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Prediction of 3-year outcome of treated alcoholics by an empirically derived multivariate typology
Am J Psychiatry 1996;153:829-830.
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Abstract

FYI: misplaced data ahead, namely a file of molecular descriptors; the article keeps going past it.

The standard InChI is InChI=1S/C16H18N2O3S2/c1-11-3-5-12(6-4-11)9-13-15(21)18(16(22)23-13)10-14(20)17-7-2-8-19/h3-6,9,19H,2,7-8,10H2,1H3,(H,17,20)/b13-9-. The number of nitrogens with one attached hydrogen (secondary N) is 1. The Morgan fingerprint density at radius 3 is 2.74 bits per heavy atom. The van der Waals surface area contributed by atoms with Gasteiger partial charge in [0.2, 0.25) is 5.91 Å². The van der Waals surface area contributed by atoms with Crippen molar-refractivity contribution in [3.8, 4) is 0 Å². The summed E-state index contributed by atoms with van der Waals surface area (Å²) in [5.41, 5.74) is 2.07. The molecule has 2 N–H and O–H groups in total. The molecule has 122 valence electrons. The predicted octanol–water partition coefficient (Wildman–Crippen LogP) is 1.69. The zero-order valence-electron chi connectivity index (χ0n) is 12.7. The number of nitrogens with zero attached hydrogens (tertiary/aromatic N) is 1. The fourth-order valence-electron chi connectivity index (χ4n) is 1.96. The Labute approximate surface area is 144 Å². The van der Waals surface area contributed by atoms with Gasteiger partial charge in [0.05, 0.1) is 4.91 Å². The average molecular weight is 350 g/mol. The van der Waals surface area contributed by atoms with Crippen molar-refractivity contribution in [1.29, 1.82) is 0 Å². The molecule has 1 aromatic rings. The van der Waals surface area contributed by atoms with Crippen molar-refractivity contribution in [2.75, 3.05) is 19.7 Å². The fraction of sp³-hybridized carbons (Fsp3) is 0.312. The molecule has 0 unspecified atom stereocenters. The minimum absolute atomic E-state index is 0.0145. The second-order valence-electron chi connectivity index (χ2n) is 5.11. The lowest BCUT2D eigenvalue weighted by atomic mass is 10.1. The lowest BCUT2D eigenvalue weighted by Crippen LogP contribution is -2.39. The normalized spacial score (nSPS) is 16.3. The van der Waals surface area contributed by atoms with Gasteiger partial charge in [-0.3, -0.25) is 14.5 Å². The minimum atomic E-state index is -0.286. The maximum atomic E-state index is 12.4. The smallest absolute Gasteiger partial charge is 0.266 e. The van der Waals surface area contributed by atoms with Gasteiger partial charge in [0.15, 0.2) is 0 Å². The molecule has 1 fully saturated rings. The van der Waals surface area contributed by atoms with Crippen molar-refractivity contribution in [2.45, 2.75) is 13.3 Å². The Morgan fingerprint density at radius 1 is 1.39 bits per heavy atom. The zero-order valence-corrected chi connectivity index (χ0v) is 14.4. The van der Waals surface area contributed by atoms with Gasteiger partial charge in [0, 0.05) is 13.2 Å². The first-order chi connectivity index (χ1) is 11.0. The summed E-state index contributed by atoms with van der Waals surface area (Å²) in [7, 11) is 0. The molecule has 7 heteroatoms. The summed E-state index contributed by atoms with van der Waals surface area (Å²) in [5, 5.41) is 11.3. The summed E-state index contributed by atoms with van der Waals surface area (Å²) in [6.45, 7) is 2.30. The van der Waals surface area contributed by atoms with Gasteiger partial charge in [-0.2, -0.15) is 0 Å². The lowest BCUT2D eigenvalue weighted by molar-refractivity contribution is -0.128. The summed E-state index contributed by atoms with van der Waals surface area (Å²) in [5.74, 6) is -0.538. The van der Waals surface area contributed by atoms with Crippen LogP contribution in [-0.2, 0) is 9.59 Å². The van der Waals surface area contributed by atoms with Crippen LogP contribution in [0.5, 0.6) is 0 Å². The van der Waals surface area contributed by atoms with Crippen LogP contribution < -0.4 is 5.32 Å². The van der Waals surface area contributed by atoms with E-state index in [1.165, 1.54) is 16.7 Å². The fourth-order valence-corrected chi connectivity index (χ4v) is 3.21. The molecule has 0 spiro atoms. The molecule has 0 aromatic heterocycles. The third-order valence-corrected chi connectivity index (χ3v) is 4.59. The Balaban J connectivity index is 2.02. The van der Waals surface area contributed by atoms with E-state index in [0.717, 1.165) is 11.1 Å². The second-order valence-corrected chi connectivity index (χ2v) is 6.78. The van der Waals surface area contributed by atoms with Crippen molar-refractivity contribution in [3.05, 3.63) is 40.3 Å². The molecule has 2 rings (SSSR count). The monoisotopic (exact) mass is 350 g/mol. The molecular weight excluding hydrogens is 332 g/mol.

OBJECTIVE: This study examined whether an empirically derived multivariate typology can predict outcome in treated alcoholics. METHOD: Two hundred fifty-nine hospitalized male alcoholics were divided into two subtypes by means of cluster analysis of clinical factors. Type A showed the features of sporadic late-onset alcoholism, whereas type B manifested the characteristics of familial early-onset alcoholism. The prospective 3-year outcomes in the two subtypes were compared. RESULTS: The follow-up rate was 83%. The mortality and abstinence rates for type A patients (N = 98) were 15.3% and 32.7%, respectively, and for type B patients (N = 116), 23.3% and 18.1%, respectively. The age-corrected relative mortality risk and relative abstinence rate for type A patients compared with type B patients were 0.59 and 1.60, respectively. CONCLUSIONS: Familial early-onset alcoholism has a poor outcome in Japan, and this multivariate typology has high predictive validity.

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